Sitaraman to present a paperless Union Budget 2021-22
27 January 2021
Union Budget 2021-22 will be delivered in paperless form for the first time and, hopefully, finance minister Nirmala Sitharaman may not have to carry with her the usual papers containing the budget speech to Parliament this time.
The Union Budget 2021-22, which will be presented on 1 February 2021, would also be vastly different from former budgets, and with the cont inued down-trend of the economy due to COVID-19, the expectation is that the budget would usher in some bold new changes.
Ahead of the presentation of the Budget, finance minister Nirmala Sitharaman also launched the `Union Budget Mobile App’ for hassle-free access of Budget documents by Members of Parliament (MPs) and the general public using the simplest form of digital convenience. The mobile App facilitates complete access to 14 Union Budget documents, including the Annual Financial Statement (commonly known as Budget), Demand for Grants (DG), Finance Bill etc as prescribed by the Constitution.
The App has a user-friendly interface with embedded features of downloading, printing, search, zoom in and out, bidirectional scrolling, table of contents and external links, etc. It is bilingual (English & Hindi) and will be available on both Android and iOS platforms. The App can also be downloaded from the Union Budget Web Portal (www.indiabudget.gov.in). The App has been developed by the National Informatics Centre (NIC) under the guidance of the Department of Economic Affairs (DEA).
The Budget documents will be available on the Mobile App after the completion of finance minister’s budget speech in Parliament on 1 February 2021.
While the expected rebound in revenues may give some leeway for the finance minister in Budget allocation, a revenue deficit of 3.5 per cent of GDP and a fiscal deficit of around 5 per cent of GDP for the government in FY2022 may give way to prioritising expenditure.
And, since Budget 2021 is being prepared and presented at a time when the Indian economy is struggling to come out of the historic recession, the possibility is that the Budget would depend heavily on facilitation and less on allocation.
FY2022 is expected to bring about a double-digit GDP expansion, as well as a rebound in government revenues . The government should the revenue gains to reduce the fiscal deficit to a level that can be financed comfortably by the markets, and prioritise spending on growth areas.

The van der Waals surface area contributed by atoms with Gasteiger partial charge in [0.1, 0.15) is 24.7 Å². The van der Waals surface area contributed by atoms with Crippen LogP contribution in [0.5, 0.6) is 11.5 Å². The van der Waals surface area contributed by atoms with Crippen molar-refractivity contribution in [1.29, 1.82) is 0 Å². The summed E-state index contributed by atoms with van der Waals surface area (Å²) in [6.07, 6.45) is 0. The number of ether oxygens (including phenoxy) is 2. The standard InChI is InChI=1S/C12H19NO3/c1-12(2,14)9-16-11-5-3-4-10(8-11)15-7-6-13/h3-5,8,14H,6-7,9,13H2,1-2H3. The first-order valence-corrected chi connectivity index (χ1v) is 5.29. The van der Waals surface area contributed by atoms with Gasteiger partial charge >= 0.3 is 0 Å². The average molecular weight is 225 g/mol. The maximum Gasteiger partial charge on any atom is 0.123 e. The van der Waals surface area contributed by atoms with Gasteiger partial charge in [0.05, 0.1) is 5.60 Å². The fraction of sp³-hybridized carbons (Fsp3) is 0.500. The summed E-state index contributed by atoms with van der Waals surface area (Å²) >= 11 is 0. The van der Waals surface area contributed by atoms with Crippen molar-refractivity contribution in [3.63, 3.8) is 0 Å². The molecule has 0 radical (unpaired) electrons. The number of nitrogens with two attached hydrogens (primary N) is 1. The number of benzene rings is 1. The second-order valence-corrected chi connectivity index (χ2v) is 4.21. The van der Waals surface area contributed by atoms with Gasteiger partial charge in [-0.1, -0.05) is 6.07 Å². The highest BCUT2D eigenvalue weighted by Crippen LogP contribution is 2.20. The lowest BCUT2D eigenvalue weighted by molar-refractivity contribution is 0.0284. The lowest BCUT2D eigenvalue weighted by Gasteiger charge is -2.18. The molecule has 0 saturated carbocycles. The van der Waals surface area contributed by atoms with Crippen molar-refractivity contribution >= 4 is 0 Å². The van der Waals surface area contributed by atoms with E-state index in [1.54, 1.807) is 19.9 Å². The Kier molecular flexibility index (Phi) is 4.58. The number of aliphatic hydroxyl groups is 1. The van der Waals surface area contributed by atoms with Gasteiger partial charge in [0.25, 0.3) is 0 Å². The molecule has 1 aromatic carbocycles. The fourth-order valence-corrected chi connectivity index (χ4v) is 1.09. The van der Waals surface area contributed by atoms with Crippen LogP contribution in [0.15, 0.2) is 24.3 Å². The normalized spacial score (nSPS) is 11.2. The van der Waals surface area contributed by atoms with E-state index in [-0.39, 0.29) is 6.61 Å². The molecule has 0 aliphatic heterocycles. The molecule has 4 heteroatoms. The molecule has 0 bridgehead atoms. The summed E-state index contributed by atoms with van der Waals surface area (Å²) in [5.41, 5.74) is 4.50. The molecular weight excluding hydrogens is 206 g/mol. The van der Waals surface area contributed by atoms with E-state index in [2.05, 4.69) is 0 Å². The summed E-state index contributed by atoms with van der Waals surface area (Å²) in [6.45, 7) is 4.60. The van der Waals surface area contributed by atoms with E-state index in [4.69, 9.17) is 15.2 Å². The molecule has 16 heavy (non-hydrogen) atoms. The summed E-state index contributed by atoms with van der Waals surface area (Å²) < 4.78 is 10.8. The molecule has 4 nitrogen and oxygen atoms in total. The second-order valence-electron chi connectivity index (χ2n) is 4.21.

Still, the budgetary outlay for the rollout of the Covid-19 vaccines programme will continue to dominate government spending. But, once the pandemic subdues, such spending will boost investor and consumer sentiment and nudge decision-making. The faster the vaccine rollout gathers traction, the quicker behaviour will revert to normalcy in economic activity.
The current situation does not leave much room for giveaways and nothing much can be expected by way of tax concessions.
However, the start-up ecosystem is pinning hopes on the budget for a boost with some of the much-anticipated tax-related reforms from the start-up perspective. These also include a reduction in tax liability.
Although companies in the start-up space are generally cash-burning/loss-making, and do not have much tax liability at the end of the tax year, this aspect is ignored while withholding taxes on payments made to start-ups. Withholding of payments and blockage of cash flows causes liquidity constraints to start-ups as cash is refunded only on completion of tax assessments.
Easing out such cash blockage by relaxing such withholding tax obligations on payments made by start-ups is expected, as it would provide much relief and liquidity to the start-up fraternity.
Also, the government had, in the Finance Act 2020, introduced TDS on ‘e-commerce’ transactions and TCS provisions for collection of tax on ‘sale of goods as a measure to widen and deepen the tax net. However, ambiguities persist regarding the scope and ambit of these tax regimes, and certain types of transactions could be subjected to both tag regimes, that brings about a cascading effect of taxes.
The Union Budget 202122 is expected to ain at achieving a balance between reducing the fiscal deficit to a level that can be financed comfortably by the markets, and prioritising spending on those areas that will boost confidence and growth
However, capital expenditure and infrastructure spending should be accorded as much priority as feasible within the budgetary constraints.
Also, the budget should ensure pending subsidies and other governmental dues are released expeditiously, and that they are paid as they accrue in the next fiscal year. Clearance of any arrears, pending dues to contractors and vendors, as well as expediting any tax refunds will help put valuable resources in the hands of corporates and individuals and go a long way in improving the sentiment in the economy by driving investment and consumption.